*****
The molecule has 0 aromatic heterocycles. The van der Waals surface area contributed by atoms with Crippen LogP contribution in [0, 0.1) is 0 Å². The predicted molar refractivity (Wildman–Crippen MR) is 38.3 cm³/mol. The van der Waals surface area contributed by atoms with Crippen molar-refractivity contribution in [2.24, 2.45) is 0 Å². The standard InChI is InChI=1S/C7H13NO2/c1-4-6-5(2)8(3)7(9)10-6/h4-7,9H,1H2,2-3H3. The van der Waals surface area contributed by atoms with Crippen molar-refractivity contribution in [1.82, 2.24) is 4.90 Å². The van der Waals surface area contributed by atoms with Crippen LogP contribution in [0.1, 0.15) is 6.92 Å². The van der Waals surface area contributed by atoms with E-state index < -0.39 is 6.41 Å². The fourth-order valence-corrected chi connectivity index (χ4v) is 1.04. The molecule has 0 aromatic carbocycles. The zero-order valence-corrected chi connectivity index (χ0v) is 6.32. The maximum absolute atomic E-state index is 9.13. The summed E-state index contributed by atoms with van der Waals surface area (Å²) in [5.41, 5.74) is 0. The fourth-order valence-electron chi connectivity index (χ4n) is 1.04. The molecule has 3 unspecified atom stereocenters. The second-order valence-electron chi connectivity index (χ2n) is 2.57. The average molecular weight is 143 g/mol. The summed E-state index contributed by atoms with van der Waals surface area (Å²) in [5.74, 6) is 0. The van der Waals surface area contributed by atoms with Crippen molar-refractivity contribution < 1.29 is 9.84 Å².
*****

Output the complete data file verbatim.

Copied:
The molecule has 0 aromatic heterocycles. The van der Waals surface area contributed by atoms with Crippen LogP contribution in [0, 0.1) is 0 Å². The predicted molar refractivity (Wildman–Crippen MR) is 38.3 cm³/mol. The van der Waals surface area contributed by atoms with Crippen molar-refractivity contribution in [2.24, 2.45) is 0 Å². The standard InChI is InChI=1S/C7H13NO2/c1-4-6-5(2)8(3)7(9)10-6/h4-7,9H,1H2,2-3H3. The van der Waals surface area contributed by atoms with Crippen molar-refractivity contribution in [1.82, 2.24) is 4.90 Å². The van der Waals surface area contributed by atoms with Crippen LogP contribution in [0.1, 0.15) is 6.92 Å². The van der Waals surface area contributed by atoms with E-state index < -0.39 is 6.41 Å². The fourth-order valence-corrected chi connectivity index (χ4v) is 1.04. The molecule has 0 aromatic carbocycles. The zero-order valence-corrected chi connectivity index (χ0v) is 6.32. The maximum absolute atomic E-state index is 9.13. The summed E-state index contributed by atoms with van der Waals surface area (Å²) in [5.41, 5.74) is 0. The fourth-order valence-electron chi connectivity index (χ4n) is 1.04. The molecule has 3 unspecified atom stereocenters. The second-order valence-electron chi connectivity index (χ2n) is 2.57. The average molecular weight is 143 g/mol. The summed E-state index contributed by atoms with van der Waals surface area (Å²) in [5.74, 6) is 0. The van der Waals surface area contributed by atoms with Crippen molar-refractivity contribution < 1.29 is 9.84 Å².